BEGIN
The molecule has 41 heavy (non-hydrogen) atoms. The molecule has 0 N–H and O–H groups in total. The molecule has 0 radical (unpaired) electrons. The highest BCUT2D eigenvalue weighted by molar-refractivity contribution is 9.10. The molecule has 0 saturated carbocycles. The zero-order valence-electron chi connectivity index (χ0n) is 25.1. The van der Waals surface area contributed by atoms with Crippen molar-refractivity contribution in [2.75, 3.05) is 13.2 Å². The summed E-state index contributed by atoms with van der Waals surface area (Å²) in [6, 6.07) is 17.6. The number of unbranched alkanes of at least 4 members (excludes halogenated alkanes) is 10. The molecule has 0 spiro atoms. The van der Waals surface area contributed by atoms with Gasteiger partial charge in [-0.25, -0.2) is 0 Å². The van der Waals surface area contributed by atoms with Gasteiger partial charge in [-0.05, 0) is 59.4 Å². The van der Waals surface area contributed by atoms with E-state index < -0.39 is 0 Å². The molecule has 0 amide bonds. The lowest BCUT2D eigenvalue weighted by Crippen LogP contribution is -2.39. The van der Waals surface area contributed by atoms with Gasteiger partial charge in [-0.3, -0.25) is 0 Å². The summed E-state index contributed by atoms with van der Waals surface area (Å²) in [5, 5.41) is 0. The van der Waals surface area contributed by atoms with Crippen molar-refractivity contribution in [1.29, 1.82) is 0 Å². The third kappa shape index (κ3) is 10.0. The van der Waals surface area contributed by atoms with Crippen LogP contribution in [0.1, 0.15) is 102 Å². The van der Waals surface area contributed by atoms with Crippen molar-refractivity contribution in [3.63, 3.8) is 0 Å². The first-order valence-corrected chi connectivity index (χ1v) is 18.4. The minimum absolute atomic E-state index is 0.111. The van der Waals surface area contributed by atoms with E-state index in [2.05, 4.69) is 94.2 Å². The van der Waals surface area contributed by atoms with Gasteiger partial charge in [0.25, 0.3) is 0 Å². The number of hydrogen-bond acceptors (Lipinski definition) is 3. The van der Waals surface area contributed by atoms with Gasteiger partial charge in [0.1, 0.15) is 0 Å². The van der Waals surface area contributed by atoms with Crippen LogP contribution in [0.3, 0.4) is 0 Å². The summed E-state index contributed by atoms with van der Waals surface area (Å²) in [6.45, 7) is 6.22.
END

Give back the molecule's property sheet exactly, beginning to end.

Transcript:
The molecule has 41 heavy (non-hydrogen) atoms. The molecule has 0 N–H and O–H groups in total. The molecule has 0 radical (unpaired) electrons. The highest BCUT2D eigenvalue weighted by molar-refractivity contribution is 9.10. The molecule has 0 saturated carbocycles. The zero-order valence-electron chi connectivity index (χ0n) is 25.1. The van der Waals surface area contributed by atoms with Crippen molar-refractivity contribution in [2.75, 3.05) is 13.2 Å². The summed E-state index contributed by atoms with van der Waals surface area (Å²) in [6, 6.07) is 17.6. The number of unbranched alkanes of at least 4 members (excludes halogenated alkanes) is 10. The molecule has 0 spiro atoms. The van der Waals surface area contributed by atoms with Gasteiger partial charge in [-0.25, -0.2) is 0 Å². The van der Waals surface area contributed by atoms with Gasteiger partial charge in [-0.05, 0) is 59.4 Å². The van der Waals surface area contributed by atoms with E-state index < -0.39 is 0 Å². The molecule has 0 amide bonds. The lowest BCUT2D eigenvalue weighted by Crippen LogP contribution is -2.39. The van der Waals surface area contributed by atoms with Gasteiger partial charge in [-0.3, -0.25) is 0 Å². The summed E-state index contributed by atoms with van der Waals surface area (Å²) in [5, 5.41) is 0. The van der Waals surface area contributed by atoms with Crippen molar-refractivity contribution in [1.29, 1.82) is 0 Å². The third kappa shape index (κ3) is 10.0. The van der Waals surface area contributed by atoms with Crippen LogP contribution in [0.1, 0.15) is 102 Å². The van der Waals surface area contributed by atoms with Crippen molar-refractivity contribution in [3.63, 3.8) is 0 Å². The first-order valence-corrected chi connectivity index (χ1v) is 18.4. The minimum absolute atomic E-state index is 0.111. The van der Waals surface area contributed by atoms with E-state index in [2.05, 4.69) is 94.2 Å². The van der Waals surface area contributed by atoms with Gasteiger partial charge in [0.25, 0.3) is 0 Å². The number of hydrogen-bond acceptors (Lipinski definition) is 3. The van der Waals surface area contributed by atoms with Gasteiger partial charge in [0.1, 0.15) is 0 Å². The van der Waals surface area contributed by atoms with Crippen LogP contribution in [0.3, 0.4) is 0 Å². The summed E-state index contributed by atoms with van der Waals surface area (Å²) in [6.45, 7) is 6.22.